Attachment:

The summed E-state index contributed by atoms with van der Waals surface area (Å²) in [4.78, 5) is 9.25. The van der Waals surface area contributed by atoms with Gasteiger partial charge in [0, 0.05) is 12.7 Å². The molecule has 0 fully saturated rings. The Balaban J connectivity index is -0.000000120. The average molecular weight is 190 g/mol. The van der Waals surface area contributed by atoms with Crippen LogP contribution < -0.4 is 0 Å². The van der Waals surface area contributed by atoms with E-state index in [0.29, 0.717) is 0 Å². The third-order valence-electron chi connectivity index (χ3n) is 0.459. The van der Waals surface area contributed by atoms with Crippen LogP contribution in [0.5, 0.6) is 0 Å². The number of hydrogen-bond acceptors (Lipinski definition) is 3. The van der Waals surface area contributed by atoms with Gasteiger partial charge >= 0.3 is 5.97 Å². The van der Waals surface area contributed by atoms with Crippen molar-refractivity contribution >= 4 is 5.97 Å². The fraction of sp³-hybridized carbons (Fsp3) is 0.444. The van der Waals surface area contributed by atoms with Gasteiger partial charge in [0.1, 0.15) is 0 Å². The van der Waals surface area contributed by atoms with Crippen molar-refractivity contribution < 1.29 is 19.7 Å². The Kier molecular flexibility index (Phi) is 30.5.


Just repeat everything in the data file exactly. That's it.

The summed E-state index contributed by atoms with van der Waals surface area (Å²) in [4.78, 5) is 9.25. The van der Waals surface area contributed by atoms with Gasteiger partial charge in [0, 0.05) is 12.7 Å². The molecule has 0 fully saturated rings. The Balaban J connectivity index is -0.000000120. The average molecular weight is 190 g/mol. The van der Waals surface area contributed by atoms with Crippen LogP contribution < -0.4 is 0 Å². The van der Waals surface area contributed by atoms with E-state index in [0.29, 0.717) is 0 Å². The third-order valence-electron chi connectivity index (χ3n) is 0.459. The van der Waals surface area contributed by atoms with Crippen LogP contribution in [0.5, 0.6) is 0 Å². The number of hydrogen-bond acceptors (Lipinski definition) is 3. The van der Waals surface area contributed by atoms with Gasteiger partial charge >= 0.3 is 5.97 Å². The van der Waals surface area contributed by atoms with Crippen molar-refractivity contribution >= 4 is 5.97 Å². The fraction of sp³-hybridized carbons (Fsp3) is 0.444. The van der Waals surface area contributed by atoms with Gasteiger partial charge in [0.1, 0.15) is 0 Å². The van der Waals surface area contributed by atoms with Crippen molar-refractivity contribution < 1.29 is 19.7 Å². The Kier molecular flexibility index (Phi) is 30.5.